Contra Evolution Review
Contra Evolution Introduction
Remakes are a finicky endeavor; nostalgic gamers might enjoy updated graphics and sound with their favorite old titles, but messing with classic gameplay elements is a big no-no. For others, remakes are an opportunity to make an old game better, taking the framework and name of the original and dressing it up with modern game mechanics. Contra: Evolution – which finally released in the App Store this week after debuting in China a few months earlier – falls somewhere in between: it’s got the HD aesthetics of a modern game, but also makes disappointing concessions in its attempts to modernize the core experience, transforming a classic action-platformer into a mediocre remake.
There are two gameplay modes in Evolution: Arcade and Mission (that’s right: no two player co-op, either through Game Center or locally on Bluetooth), the latter of which progressively unlocks as players complete levels in Arcade. But don’t be fooled by the name “Arcade”: Evolution is based on the NES original, remembered fondly for its crazy boss fight and the infamous Konami code. Mad Dog and Scorpion return from the original (as well as new, unlockable female characters), complete with their 8-direction movement and run-and-gun style to tackle the game’s plethora of turrets, military baddies, and alien/machine hybrids to escape the South American island that serves as the game’s location.
But that’s where the similarities to the original console Contra end: from the scoring system to the game’s controls, Evolution disappoints when it tries to “innovate” or change what was great about the original. The most frustrating of these are the changes made to the game’s levels: most of the original’s levels are shortened, simplified, or even completely cut from Evolution – which may not be a problem for gamers new to Konami’s version of Rambo, but for vets, the changes and simplification are disappointing.
I will admit that making the game a bit easier was probably a smart move: part of Contra’s magic was its precise controls, something that doesn’t translate well to the touch screen. The fire button is completely removed (a smart move, but another letdown for purists), leaving players with a joystick to move their character and a jump button on the right side. The jump button is responsive, but the joystick makes it quite difficult to point the auto-firing weapons in the right direction, especially in tight spots or during hectic boss fights. It’s most obvious with the diagonal directions (which are just awkward to execute while trying to navigate at the same time), but it crops up in the over-the-shoulder maze stages, where I found myself unintentionally pushing myself into the electric lines over and over again.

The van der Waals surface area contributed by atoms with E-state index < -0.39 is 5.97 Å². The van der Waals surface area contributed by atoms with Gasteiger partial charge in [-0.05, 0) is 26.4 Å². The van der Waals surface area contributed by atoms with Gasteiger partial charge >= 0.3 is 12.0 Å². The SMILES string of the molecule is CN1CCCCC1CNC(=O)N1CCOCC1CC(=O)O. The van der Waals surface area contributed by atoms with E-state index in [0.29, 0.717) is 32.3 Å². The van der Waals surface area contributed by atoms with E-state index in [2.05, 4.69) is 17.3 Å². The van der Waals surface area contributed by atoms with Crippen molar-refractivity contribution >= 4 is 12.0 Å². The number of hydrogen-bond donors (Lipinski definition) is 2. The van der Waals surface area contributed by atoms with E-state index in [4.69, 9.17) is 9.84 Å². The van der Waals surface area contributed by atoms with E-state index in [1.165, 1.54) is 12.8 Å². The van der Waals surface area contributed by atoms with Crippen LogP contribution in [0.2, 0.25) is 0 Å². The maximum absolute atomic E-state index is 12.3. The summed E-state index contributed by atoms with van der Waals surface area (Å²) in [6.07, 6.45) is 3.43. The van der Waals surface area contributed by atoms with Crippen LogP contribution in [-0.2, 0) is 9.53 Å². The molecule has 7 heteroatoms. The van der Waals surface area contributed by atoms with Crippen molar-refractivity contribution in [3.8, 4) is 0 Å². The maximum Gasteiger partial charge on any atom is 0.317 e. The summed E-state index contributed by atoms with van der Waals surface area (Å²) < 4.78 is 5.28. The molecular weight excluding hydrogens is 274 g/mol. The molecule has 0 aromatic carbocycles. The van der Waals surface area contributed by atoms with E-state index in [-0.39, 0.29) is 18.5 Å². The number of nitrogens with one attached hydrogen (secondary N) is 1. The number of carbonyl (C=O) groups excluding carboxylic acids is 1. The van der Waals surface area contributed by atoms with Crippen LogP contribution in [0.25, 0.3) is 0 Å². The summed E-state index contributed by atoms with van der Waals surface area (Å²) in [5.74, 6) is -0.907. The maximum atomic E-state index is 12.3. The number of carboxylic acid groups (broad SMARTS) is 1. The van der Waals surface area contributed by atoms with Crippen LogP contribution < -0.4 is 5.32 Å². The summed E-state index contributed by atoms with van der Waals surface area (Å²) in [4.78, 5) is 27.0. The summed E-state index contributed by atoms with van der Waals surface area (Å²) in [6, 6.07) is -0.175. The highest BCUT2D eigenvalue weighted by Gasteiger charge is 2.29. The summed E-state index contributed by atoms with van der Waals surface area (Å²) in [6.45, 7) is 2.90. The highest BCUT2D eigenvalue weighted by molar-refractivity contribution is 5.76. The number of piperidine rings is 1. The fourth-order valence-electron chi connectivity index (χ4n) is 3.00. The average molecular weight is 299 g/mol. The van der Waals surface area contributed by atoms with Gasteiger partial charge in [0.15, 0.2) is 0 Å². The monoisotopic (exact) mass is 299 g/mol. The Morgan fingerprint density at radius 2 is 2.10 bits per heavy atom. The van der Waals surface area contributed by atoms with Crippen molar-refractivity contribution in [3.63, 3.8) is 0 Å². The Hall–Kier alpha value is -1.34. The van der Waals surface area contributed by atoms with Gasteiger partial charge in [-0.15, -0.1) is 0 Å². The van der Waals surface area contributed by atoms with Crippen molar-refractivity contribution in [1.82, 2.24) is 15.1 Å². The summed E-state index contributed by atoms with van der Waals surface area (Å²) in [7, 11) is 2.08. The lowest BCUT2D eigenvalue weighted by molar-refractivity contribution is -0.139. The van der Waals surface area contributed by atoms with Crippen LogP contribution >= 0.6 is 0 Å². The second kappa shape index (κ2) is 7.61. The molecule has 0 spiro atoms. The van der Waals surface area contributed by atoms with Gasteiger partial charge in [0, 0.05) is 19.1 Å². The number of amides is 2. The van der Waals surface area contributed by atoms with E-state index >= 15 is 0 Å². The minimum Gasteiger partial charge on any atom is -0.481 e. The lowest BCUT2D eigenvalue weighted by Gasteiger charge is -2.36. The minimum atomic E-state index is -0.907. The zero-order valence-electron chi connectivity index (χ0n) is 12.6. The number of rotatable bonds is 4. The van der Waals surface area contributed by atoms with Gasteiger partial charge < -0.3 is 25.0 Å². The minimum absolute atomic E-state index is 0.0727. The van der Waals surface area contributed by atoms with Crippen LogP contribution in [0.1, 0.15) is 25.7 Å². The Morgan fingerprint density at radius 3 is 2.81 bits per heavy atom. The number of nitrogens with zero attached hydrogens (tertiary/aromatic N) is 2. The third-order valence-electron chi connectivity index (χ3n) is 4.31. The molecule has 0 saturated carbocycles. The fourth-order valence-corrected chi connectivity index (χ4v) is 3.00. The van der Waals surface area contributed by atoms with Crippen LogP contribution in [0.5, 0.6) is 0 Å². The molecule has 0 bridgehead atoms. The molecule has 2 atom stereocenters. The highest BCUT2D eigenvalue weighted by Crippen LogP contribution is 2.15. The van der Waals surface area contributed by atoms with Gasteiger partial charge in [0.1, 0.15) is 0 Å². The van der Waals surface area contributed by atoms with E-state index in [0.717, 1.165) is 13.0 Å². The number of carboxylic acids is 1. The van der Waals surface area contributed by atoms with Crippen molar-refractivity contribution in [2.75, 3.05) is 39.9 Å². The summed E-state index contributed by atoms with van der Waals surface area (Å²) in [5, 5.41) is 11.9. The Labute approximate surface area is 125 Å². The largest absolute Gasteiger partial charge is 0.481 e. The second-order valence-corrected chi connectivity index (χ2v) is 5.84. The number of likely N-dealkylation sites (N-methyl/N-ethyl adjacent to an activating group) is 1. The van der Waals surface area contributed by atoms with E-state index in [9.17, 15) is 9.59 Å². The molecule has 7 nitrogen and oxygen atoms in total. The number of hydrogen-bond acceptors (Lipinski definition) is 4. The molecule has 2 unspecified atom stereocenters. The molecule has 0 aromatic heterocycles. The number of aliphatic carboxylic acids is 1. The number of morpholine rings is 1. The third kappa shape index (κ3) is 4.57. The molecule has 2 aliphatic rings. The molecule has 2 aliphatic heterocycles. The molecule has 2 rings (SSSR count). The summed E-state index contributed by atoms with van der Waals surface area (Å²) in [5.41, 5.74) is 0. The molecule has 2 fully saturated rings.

Finally, the IAP’s. Like many modern games, Contra: Evolution allows players to purchase a variety of things to “assist” them on the way. The game has two currencies: coins and crystals, the former of which is earned by beating stages and “leveling up” (gaining arbitrary experience points that don’t really have much point except doling out money), and are spent on consumable like dropping in special weapons in the middle of a level.
Predictably, the crystals can only bought with cash, and control everything from buying better weapons and in-game continues – the lowest form of IAP’s in paid game, putting the game’s most powerful items behind a pay wall. And remember the 30-life Konami code? That’s been IAP’ed, too, available for the ludicrous price of $50. $50 for a code we all used to enter in five seconds on our NES controllers! That’s just unacceptable.
For what it’s worth, Contra: Evolution’s aesthetics are the most pleasing part of the experience. The jungle levels look great, imbuing the world with lush colors and lively, animated backgrounds. I suppose this is a necessary move – with less action on-screen, more detailed backgrounds become almost a necessity to keep gamers interested. And with this decreased workload, the game predictably runs quite smoothly, with cleanly-animated enemies and no stutters on frame rate on both the iPhone and the HD iPad version (sold separately).
The soundtrack is the one place where this idea of ‘evolution’ really lands well: each of the game’s tracks are remixed from the original’s stages. It maintains the same chest hair and electric guitar-fuelled of its late 80s predecessor, but gives each stage a new sound to match its new look.
Contra: Evolution isn’t necessarily a terrible game, but it’s disappointing to see another beloved franchise fall victim to some of the money hungry tactics all too-familiar in mobile “remakes”. There were a few moments where I felt myself getting sucked back into the bullet and sweat-filled world of Contra, but the awkward controls and incessant attempts to reach into my wallet pulled me out every time.